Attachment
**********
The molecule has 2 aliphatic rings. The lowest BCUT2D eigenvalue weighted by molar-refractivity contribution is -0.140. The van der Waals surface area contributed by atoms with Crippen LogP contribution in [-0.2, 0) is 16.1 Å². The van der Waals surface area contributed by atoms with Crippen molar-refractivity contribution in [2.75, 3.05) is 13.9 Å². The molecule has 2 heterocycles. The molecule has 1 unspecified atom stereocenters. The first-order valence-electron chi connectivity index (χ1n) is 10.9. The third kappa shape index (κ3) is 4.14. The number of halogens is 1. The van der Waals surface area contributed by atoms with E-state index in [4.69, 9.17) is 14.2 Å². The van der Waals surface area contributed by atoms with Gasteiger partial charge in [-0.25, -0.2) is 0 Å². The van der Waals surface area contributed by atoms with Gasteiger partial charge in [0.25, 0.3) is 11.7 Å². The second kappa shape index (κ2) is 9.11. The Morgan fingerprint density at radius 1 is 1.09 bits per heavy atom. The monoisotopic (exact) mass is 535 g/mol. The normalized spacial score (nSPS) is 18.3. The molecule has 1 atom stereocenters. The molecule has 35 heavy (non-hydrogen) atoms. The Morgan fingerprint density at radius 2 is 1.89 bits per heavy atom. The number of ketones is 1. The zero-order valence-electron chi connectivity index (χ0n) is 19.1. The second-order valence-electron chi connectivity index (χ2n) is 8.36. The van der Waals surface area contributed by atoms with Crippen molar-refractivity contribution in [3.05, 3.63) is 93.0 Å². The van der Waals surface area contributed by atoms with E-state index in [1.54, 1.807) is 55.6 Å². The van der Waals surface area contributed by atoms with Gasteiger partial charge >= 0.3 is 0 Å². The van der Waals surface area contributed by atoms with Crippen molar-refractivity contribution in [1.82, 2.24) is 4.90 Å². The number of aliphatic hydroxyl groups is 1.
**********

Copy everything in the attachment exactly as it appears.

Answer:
The molecule has 2 aliphatic rings. The lowest BCUT2D eigenvalue weighted by molar-refractivity contribution is -0.140. The van der Waals surface area contributed by atoms with Crippen LogP contribution in [-0.2, 0) is 16.1 Å². The van der Waals surface area contributed by atoms with Crippen molar-refractivity contribution in [2.75, 3.05) is 13.9 Å². The molecule has 2 heterocycles. The molecule has 1 unspecified atom stereocenters. The first-order valence-electron chi connectivity index (χ1n) is 10.9. The third kappa shape index (κ3) is 4.14. The number of halogens is 1. The van der Waals surface area contributed by atoms with E-state index in [4.69, 9.17) is 14.2 Å². The van der Waals surface area contributed by atoms with Gasteiger partial charge in [-0.25, -0.2) is 0 Å². The van der Waals surface area contributed by atoms with Gasteiger partial charge in [0.25, 0.3) is 11.7 Å². The second kappa shape index (κ2) is 9.11. The Morgan fingerprint density at radius 1 is 1.09 bits per heavy atom. The monoisotopic (exact) mass is 535 g/mol. The normalized spacial score (nSPS) is 18.3. The molecule has 1 atom stereocenters. The molecule has 35 heavy (non-hydrogen) atoms. The Morgan fingerprint density at radius 2 is 1.89 bits per heavy atom. The number of ketones is 1. The zero-order valence-electron chi connectivity index (χ0n) is 19.1. The second-order valence-electron chi connectivity index (χ2n) is 8.36. The van der Waals surface area contributed by atoms with Crippen molar-refractivity contribution in [3.05, 3.63) is 93.0 Å². The van der Waals surface area contributed by atoms with E-state index in [1.54, 1.807) is 55.6 Å². The van der Waals surface area contributed by atoms with Gasteiger partial charge >= 0.3 is 0 Å². The van der Waals surface area contributed by atoms with Crippen molar-refractivity contribution in [1.82, 2.24) is 4.90 Å². The number of aliphatic hydroxyl groups is 1.